Each year, Americans come together on the last Monday in May to honor men and women who have passed away while serving in the U.S. military.
While some may view Decoration Day—now Memorial Day—as the unofficial start to summer, others are likely spending their Decoration Day visiting cemeteries.
Believed to be established in Waterloo, New York, Decoration Day was originally created for families to remember fallen soldiers from the Civil War. Today, many families observe Memorial Day with parades, gatherings and other celebrations to honor those we have lost serving our country.
Continue reading to learn more about the history of this holiday and for nine ways to memorialize a lost soldier.
The History of Decoration Day
Decoration Day—which occurs annually on the last Monday in May—originated in the years following the Civil War and became an official federal holiday in 1971. Many Americans observe this day by visiting cemeteries or memorials, hosting picnics and participating in local parades.
The Civil War, which ended in the spring of 1865, took more lives than any other war in U.S. history and resulted in the country’s first national cemeteries. At this time, American communities began tending to the gravesites of an unprecedented number of fallen soldiers.
By the late 1860s, Americans from all over the country began holding tributes in the spring to honor these fallen soldiers, decorating their graves with flowers and flags.
As more and more states across the country began adapting this holiday as a ritual, "Memorial Day" started to take the place of "Decoration Day" and soon became a day to honor all fallen American troops, not just those from the Civil War.
In 1968, the U.S. government passed the Uniform Monday Holiday Act, which put major holidays, including Decoration Day, on specific Mondays to give federal employees three-day weekends.
Memorial Day Celebrations
Many of us are aware of the Memorial Day traditions that take place each year, including camping, picnics and other family gatherings. Cities across the United States also host Memorial Day parades each year, which often incorporate military personnel and members of veterans' organizations.
Here are a number of other Memorial Day traditions that may not sound as familiar:
- Flowers. Families often decorate soldiers’ graves with bouquets.
- Cleaning up. Families clean off headstones, and polish them with cloths and rags.
- Patriotism. Families decorate the graves of military personnel with American flags and other tokens of national pride.
- Moment of silence. Each Decoration Day at 3 p.m., Americans are encouraged to stop what they’re doing and take part in a moment of quiet remembrance.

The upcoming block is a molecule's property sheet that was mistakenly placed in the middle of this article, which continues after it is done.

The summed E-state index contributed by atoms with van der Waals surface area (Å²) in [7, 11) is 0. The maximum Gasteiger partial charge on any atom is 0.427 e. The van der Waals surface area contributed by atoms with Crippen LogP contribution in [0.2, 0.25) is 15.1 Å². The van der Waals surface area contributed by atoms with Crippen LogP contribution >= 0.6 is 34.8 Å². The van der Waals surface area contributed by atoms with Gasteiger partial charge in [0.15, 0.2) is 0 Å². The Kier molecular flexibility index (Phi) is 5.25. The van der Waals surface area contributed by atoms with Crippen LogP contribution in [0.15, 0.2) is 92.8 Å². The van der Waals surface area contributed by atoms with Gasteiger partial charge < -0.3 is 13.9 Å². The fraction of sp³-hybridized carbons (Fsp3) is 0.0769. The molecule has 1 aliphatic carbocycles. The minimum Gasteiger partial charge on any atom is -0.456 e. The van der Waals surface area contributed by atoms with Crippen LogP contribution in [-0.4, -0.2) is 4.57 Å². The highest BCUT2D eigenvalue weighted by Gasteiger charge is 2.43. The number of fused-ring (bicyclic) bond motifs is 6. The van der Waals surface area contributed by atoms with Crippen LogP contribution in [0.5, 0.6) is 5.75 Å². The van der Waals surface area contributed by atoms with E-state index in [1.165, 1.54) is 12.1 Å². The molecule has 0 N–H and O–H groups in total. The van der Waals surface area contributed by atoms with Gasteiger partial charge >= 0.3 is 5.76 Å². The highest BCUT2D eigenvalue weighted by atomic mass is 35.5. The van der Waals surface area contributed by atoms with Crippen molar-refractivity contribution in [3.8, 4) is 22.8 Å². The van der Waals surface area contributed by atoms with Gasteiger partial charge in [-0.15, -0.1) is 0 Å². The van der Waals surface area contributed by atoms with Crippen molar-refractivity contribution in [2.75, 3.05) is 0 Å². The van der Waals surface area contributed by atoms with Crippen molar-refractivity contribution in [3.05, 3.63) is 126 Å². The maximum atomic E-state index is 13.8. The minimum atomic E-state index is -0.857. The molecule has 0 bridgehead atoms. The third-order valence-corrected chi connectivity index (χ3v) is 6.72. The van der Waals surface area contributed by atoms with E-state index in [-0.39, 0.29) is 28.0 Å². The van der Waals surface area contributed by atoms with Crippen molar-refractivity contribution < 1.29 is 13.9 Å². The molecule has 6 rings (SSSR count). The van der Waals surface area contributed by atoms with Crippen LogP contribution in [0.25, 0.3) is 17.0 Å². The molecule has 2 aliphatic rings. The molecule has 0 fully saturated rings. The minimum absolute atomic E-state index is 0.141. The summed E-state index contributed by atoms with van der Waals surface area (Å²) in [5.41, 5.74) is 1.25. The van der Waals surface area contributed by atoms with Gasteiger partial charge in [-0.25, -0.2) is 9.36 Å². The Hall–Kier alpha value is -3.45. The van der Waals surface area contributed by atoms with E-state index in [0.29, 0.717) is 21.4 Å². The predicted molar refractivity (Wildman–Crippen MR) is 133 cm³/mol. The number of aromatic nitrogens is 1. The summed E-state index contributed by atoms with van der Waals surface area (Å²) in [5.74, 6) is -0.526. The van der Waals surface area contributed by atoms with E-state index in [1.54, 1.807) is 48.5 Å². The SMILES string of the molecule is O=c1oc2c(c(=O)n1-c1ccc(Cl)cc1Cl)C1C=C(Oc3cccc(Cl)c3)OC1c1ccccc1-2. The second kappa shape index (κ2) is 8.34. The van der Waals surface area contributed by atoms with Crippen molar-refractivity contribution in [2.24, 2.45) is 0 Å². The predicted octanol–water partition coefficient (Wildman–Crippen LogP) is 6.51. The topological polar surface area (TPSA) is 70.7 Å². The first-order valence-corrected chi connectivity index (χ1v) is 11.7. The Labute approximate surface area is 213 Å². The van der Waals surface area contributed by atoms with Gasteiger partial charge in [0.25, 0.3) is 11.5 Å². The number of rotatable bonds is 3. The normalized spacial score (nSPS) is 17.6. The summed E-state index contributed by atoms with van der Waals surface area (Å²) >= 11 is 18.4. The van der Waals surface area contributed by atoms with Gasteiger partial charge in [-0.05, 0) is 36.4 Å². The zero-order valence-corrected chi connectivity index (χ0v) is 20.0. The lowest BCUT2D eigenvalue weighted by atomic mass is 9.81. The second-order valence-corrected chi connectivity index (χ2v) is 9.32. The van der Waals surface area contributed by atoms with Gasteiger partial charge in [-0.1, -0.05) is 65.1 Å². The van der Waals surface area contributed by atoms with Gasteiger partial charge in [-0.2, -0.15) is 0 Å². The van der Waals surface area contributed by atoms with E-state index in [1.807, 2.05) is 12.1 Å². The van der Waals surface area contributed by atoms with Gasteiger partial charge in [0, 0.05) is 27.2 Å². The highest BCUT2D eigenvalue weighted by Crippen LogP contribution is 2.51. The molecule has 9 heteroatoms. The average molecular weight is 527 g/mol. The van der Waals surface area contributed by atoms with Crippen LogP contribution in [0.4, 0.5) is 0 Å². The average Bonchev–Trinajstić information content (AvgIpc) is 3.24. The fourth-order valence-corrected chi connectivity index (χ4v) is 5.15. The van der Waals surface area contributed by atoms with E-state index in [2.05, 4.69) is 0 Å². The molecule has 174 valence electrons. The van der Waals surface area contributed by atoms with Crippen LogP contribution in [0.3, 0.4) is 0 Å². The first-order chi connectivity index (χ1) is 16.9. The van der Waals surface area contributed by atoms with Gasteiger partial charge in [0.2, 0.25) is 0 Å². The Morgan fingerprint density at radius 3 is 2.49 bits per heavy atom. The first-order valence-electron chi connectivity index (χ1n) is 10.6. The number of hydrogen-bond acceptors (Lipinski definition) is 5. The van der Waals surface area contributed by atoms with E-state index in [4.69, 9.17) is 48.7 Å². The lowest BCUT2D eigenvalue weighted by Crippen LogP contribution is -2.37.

9 Ways to Memorialize Fallen Soldiers
1. Fly the flag.
On Memorial Day, the American flag should be flown at half-staff from sunrise until noon only. Then the flag is “raised briskly” to the top of the staff until sunset.
2. Pause at 3 p.m.
The National Moment of Remembrance Act declares a moment of silence at 3 p.m. local time on Memorial Day in honor of the men and women who have died while serving our country.
3. Place coins on your loved one’s headstone.
At cemeteries throughout America, it’s common for veterans and current military personnel to leave monetary coins when visiting the grave of a fallen soldier.
- Pennies left on the headstone simply let family, friends and other visitors know that you visited.
- Nickels signify you and the fallen trained together.
- Dimes show you served together.
- Quarters tell the family that you were there when the veteran passed away.
4. Visit a local military memorial.
If you don’t have a loved one who served in the military, you still have the opportunity to visit a local veteran memorial. Below are a few you can visit in the greater Cleveland area.
5. Take a walk through your local veterans cemetery.
There are several Ohio veterans cemeteries you can visit to honor fallen soldiers. Closest to Cleveland is the Ohio Western Reserve National Cemetery—the second national cemetery built in Ohio and the 119th in the national cemetery system.
6. Place a flag at your loved one’s memorial.
At Milano Monuments, we have a wide selection of flag holders to add a personal and patriotic touch to any gravestone, memorial or mausoleum.
7. Participate in a Memorial Day walk or running race.
Choose which distance (1M, 5K, 10K, half or full marathon) you’d like to walk/run for this year’s Memorial Day race in Cleveland. Sign up today to celebrate and honor our fallen heroes.
8. Watch the National Memorial Day Parade.
Visit the American Veterans Center website to see on which networks the National Memorial Day Parade will be airing.
9. Purchase red, white and blue flowers to place on your loved one’s headstone.
Our Milano Inspirations Gift Shop offers a variety of Decoration Day headstone decor options—including red, white and blue flowers.
More Ways to Memorialize Your Fallen Hero
There are endless ways to memorialize a fallen soldier and it doesn’t have to be on Memorial Day. Subscribe to our blog to learn more ways you can honor a lost loved one.